I had the joy of joining one of the Vancouver Heritage Foundation’s walking tours. My work allows me to have Fridays off and I finally found an event I can attend on a Friday. This fall, the Vancouver Heritage Foundation is organizing two-part historic walks of Hastings Street. I missed part one in September, which was the Hastings West walk, but I jumped all over this Hastings East walk last Friday.
After crossing from the south side of Hastings Street to the north, we entered the building. We were in a totally different world. We passed by the resident art gallery and entered the courtyard area of the Woodward’s complex. This new addition to Hastings Street is new and modern. It seems a little at odds with life on Hastings itself. In the middle courtyard, we found the original Woodward’s W on display at ground level.
Within the new Woodward’s complex are many parts. There are commercial offices, condo apartments, social housing, Simon Fraser University, and stores on the ground level. It is possibly the pinnacle of Vancouverism, where mixed use and mixed incomes live together in one complex.
The steel red columns that run up the entire height of this building are meant to green over over time. At the bottom of the columns are the start of vines growing. Eventually, the vines, and possibly other fauna, will grow over the red columns and it will become a vertical garden of sorts. For now, we have the eye-catching red that matches with the colour of the brickwork of the original Woodward’s facade.
The new red W atop Woodward’s is not the original. They had to create a new W. The old one was not in an operational conditional. So it now sits on display at the foot of the building with the red steel columns just off of Cordova Street. However, this is a classic Vancouver icon for anyone who has spent a lot of time in the city. It is a necessary finishing touch to the new Woodward’s.
The main atrium of the Woodward complex connects the different buildings together. Stan Douglas‘ Abbott & Cordova, a photographic re-enactment of the Gastown Riots of 1971 dominates the atrium. It is illuminated by the natural light that pours into the atrium. Below the giant mural is a basketball hoop that invites SFU students and locals for a little 3-on-3. London Drugs and Nester’s Market front into the atrium; thus, drawing foot traffic through the atrium into their stores.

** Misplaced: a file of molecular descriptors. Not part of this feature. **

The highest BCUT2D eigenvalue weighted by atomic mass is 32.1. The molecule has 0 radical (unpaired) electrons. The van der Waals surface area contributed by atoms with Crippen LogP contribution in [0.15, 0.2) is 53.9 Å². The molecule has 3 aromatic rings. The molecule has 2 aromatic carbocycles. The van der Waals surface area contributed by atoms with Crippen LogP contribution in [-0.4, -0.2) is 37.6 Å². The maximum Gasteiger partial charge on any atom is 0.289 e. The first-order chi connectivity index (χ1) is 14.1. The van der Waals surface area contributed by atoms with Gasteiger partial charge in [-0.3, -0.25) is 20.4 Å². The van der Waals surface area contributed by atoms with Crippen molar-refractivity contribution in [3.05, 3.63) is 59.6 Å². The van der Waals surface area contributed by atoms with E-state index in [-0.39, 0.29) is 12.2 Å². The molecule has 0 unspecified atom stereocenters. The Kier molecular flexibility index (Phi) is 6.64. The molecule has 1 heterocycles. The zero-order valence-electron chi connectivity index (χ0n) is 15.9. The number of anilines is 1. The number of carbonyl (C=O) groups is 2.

Opposite the giant photo mural stands architect Gregory Henriquez’s staircase. The Wikipedia entry for Gregory Henriquez says this about the staircase:
The central stair in the Woodward’s atrium is a symbol of the site’s rebirth, emerging from a shallow pool like a giant umbilical cord.
If you look closely, you will notice the staircase ends in the middle of the air. I suppose it infers that the cord has been cut and the child has been ushered out of the womb.
After walking through the Woodward’s complex, we walk out to see the original facade of the Woodward’s building. This is all that is left of the original. It sits on the corner of Abbott and Hastings. The brick has been restored and some of the original wording from Charles Woodward’s day now adorn the brick. It’s a classy touch and reference back to the roots of this building.
The Woodward’s project is still that – a project. It’s a very new and different entity in the Downtown Eastside. Some locals feel that it’s a sign of further gentrification of their neighbourhood. Whether this project is a successful fit for the Downtown Eastside remains to be seen.
In the next part – we walk past two icons of this part of Hastings and a giant empty lot which was much more grand in its past life.
- Vancouver Heritage Foundation
- Vancouver Archives – Photographs
- Wikipedia entry for the Woodward’s Building